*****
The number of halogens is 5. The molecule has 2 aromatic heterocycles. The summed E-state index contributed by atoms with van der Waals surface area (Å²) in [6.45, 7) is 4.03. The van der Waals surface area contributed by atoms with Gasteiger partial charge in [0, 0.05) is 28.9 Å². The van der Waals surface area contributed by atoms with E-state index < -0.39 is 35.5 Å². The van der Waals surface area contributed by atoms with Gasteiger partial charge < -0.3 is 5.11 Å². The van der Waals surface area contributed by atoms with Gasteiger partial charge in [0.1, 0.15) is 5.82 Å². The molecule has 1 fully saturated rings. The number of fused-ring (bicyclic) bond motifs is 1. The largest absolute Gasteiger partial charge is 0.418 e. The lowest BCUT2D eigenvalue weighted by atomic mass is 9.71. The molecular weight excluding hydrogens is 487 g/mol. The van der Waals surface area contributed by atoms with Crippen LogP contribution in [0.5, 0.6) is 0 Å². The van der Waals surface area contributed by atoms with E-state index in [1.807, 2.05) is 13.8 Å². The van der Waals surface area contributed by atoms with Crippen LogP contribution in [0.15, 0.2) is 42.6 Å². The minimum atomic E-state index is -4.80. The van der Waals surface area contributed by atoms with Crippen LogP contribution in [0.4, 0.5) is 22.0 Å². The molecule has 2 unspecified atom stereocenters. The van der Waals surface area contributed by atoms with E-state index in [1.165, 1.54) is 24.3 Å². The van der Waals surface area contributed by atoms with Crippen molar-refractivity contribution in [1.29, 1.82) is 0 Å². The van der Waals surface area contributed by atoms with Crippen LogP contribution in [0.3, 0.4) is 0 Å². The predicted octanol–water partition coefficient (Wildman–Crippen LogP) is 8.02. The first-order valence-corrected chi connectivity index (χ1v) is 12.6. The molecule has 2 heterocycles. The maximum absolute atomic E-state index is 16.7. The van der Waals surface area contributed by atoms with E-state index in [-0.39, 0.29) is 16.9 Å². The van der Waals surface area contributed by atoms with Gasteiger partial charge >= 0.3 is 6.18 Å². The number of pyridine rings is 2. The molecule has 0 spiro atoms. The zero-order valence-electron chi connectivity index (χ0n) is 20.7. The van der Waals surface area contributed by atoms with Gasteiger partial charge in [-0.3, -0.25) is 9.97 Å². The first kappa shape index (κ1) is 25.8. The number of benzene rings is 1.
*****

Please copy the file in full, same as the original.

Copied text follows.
The number of halogens is 5. The molecule has 2 aromatic heterocycles. The summed E-state index contributed by atoms with van der Waals surface area (Å²) in [6.45, 7) is 4.03. The van der Waals surface area contributed by atoms with Gasteiger partial charge in [0, 0.05) is 28.9 Å². The van der Waals surface area contributed by atoms with E-state index < -0.39 is 35.5 Å². The van der Waals surface area contributed by atoms with Gasteiger partial charge < -0.3 is 5.11 Å². The van der Waals surface area contributed by atoms with Gasteiger partial charge in [0.1, 0.15) is 5.82 Å². The molecule has 1 fully saturated rings. The number of fused-ring (bicyclic) bond motifs is 1. The largest absolute Gasteiger partial charge is 0.418 e. The lowest BCUT2D eigenvalue weighted by atomic mass is 9.71. The molecular weight excluding hydrogens is 487 g/mol. The van der Waals surface area contributed by atoms with Crippen LogP contribution in [0.5, 0.6) is 0 Å². The van der Waals surface area contributed by atoms with E-state index in [1.807, 2.05) is 13.8 Å². The van der Waals surface area contributed by atoms with Crippen LogP contribution in [0.15, 0.2) is 42.6 Å². The minimum atomic E-state index is -4.80. The van der Waals surface area contributed by atoms with Crippen LogP contribution in [0.4, 0.5) is 22.0 Å². The molecule has 2 unspecified atom stereocenters. The van der Waals surface area contributed by atoms with E-state index in [1.165, 1.54) is 24.3 Å². The van der Waals surface area contributed by atoms with Crippen molar-refractivity contribution in [1.29, 1.82) is 0 Å². The van der Waals surface area contributed by atoms with Crippen LogP contribution in [0.3, 0.4) is 0 Å². The predicted octanol–water partition coefficient (Wildman–Crippen LogP) is 8.02. The first-order valence-corrected chi connectivity index (χ1v) is 12.6. The molecule has 2 heterocycles. The maximum absolute atomic E-state index is 16.7. The van der Waals surface area contributed by atoms with E-state index in [-0.39, 0.29) is 16.9 Å². The van der Waals surface area contributed by atoms with Gasteiger partial charge >= 0.3 is 6.18 Å². The number of pyridine rings is 2. The molecule has 0 spiro atoms. The zero-order valence-electron chi connectivity index (χ0n) is 20.7. The van der Waals surface area contributed by atoms with Gasteiger partial charge in [-0.3, -0.25) is 9.97 Å². The first kappa shape index (κ1) is 25.8. The number of benzene rings is 1.